Fossil Non-Embryos Quench Cambrian Explosion Fuse
Alleged fossil animal embryos in Precambrian rock in China are not. Last year (06/18/2006) and before, researchers found what looked like cleaved embryos in the strata under the Cambrian “explosion” layers. Now, a paper in Nature reclassifies them as giant bacteria, not embryos.1
Some evolutionists had hoped the discovery of animal embryos would soften the explosion by pushing the origin of symmetrical body plans further back in time. In a News and Views article in the same issue of Nature,2 Philip C. J. Donoghue (U of Bristol) termed this an “embryonic identity crisis” that deflates those hopes. “The oldest known animal fossils, identified as eggs and embryos, had been expected to reveal secrets from a period of great evolutionary change,” he said. “Will the latest theory about the fossils’ origins confound these hopes?” Apparently so; he ended by admitting that evolutionists still have “overarching questions” about the timing and embryological basis of animal origins. Finding that these structures are something less than embryos means the evolutionists are back at square one; “like all other theories about Precambrian animals, the classification of these fossils is far from resolved, even at the kingdom level.”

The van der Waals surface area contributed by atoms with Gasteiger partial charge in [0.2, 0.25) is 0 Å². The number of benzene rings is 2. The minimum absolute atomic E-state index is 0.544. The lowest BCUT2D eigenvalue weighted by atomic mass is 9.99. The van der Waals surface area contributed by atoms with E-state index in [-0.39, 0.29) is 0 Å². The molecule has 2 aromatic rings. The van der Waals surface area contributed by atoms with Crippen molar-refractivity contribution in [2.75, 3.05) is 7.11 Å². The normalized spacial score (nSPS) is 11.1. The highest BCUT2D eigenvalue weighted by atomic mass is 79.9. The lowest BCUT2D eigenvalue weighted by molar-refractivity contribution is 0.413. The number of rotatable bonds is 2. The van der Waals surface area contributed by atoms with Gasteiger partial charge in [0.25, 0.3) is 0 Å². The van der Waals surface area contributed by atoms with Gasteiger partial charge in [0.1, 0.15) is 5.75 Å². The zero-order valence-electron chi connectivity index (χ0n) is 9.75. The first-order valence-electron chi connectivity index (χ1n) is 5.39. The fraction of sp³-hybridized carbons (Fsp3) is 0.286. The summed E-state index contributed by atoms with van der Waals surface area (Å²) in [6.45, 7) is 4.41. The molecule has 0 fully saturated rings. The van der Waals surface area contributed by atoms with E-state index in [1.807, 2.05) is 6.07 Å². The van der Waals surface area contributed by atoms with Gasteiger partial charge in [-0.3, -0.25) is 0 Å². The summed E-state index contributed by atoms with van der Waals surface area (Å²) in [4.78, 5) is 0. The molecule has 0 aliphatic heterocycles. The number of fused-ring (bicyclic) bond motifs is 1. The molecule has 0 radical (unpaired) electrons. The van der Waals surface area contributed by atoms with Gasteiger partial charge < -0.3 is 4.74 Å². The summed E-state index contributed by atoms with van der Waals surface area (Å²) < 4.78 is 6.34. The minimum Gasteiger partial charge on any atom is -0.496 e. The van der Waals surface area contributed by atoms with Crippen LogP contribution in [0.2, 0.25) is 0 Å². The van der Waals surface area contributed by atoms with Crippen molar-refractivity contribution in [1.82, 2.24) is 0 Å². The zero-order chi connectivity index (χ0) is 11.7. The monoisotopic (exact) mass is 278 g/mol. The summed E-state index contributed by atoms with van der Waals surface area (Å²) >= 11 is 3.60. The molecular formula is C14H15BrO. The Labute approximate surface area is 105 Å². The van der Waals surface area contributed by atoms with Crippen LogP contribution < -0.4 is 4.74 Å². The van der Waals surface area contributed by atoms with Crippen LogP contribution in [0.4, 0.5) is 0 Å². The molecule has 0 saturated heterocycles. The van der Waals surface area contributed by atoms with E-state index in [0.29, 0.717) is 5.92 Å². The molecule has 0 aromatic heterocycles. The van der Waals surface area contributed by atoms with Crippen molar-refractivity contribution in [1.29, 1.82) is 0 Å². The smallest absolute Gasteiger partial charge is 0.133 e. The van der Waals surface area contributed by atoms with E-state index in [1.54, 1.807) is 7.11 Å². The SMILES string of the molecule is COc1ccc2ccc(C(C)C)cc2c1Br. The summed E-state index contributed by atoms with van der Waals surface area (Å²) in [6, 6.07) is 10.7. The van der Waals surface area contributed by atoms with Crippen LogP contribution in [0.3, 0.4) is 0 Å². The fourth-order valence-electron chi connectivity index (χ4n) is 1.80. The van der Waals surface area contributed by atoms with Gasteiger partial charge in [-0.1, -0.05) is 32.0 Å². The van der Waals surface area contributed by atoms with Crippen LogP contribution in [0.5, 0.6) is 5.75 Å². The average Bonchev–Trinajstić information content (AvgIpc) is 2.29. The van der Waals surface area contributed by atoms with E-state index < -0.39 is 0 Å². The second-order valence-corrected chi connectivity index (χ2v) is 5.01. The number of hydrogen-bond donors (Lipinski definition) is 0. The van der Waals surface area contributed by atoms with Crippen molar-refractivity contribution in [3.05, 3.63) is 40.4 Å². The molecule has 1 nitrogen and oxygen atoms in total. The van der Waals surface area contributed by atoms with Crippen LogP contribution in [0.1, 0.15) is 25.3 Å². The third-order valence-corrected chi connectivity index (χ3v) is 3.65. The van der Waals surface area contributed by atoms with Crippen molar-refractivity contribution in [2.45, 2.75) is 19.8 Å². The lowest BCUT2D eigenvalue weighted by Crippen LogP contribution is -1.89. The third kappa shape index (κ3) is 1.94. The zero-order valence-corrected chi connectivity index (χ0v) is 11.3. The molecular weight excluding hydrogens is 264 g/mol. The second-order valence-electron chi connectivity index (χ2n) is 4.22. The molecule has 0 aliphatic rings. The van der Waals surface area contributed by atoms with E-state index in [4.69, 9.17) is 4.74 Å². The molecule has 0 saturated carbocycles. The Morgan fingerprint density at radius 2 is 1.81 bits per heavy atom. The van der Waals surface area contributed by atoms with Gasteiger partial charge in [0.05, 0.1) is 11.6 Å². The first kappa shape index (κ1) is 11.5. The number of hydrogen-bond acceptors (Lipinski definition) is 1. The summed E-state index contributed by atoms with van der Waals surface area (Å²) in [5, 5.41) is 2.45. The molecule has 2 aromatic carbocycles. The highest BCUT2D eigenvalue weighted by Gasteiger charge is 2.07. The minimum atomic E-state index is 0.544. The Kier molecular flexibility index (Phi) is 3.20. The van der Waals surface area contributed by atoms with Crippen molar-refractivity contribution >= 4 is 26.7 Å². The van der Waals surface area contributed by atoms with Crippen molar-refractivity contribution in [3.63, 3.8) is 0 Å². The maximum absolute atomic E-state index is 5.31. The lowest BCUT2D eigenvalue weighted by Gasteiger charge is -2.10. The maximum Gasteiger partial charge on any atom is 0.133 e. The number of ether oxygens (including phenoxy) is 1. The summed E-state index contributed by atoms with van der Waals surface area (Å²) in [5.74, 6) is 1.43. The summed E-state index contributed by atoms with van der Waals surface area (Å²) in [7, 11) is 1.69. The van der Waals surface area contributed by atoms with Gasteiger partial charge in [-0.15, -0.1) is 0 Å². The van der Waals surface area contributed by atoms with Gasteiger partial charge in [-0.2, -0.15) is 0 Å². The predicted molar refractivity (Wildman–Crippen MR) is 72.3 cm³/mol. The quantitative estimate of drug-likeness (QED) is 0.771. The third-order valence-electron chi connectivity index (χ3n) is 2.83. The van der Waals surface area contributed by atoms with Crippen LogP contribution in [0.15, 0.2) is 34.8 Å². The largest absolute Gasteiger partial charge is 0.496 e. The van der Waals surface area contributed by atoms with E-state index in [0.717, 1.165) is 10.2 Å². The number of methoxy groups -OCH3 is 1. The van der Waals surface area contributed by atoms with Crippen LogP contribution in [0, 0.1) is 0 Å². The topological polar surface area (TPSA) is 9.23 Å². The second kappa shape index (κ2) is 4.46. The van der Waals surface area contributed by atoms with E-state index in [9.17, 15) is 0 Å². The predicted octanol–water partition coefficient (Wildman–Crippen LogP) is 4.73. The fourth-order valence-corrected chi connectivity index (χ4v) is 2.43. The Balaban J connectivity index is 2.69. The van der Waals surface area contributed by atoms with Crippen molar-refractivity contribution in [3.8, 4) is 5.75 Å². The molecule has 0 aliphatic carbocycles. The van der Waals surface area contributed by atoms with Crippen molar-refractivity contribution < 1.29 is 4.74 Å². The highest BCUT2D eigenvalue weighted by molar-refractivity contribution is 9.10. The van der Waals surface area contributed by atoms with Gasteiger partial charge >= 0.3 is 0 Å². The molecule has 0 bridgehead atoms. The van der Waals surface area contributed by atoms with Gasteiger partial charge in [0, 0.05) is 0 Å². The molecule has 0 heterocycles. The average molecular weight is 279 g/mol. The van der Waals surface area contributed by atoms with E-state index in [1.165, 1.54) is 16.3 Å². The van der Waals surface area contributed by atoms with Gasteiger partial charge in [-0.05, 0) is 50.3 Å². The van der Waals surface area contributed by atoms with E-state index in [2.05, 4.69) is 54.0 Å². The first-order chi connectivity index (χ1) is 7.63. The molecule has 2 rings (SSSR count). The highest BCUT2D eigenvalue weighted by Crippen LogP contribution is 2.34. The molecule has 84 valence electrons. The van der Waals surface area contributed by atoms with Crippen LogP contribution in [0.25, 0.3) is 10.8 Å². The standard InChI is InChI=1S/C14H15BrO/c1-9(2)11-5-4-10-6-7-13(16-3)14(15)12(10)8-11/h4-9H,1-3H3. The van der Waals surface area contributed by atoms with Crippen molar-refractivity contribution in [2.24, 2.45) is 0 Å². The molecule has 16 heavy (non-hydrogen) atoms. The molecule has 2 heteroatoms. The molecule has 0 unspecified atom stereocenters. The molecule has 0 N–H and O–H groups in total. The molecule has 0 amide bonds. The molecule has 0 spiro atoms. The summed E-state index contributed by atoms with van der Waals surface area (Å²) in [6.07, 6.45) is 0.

1Bailey et al, “Evidence of giant sulphur bacteria in Neoproterozoic phosphorites,” Nature 445, 198-201 (11 January 2007) | doi:10.1038/nature05457.
2Philip C. J. Donoghue, “Palaeontology: Embryonic identity crisis,” Nature 445, 155-156 (11 January 2007) | doi:10.1038/nature05520.
Evolutionists have been on their own one-yard line since they took possession of the ball and got the referee to disqualify the other team. Even with their overwhelming advantage, they have been moving one yard forward, one yard back for 146 years. The crowds are getting restless.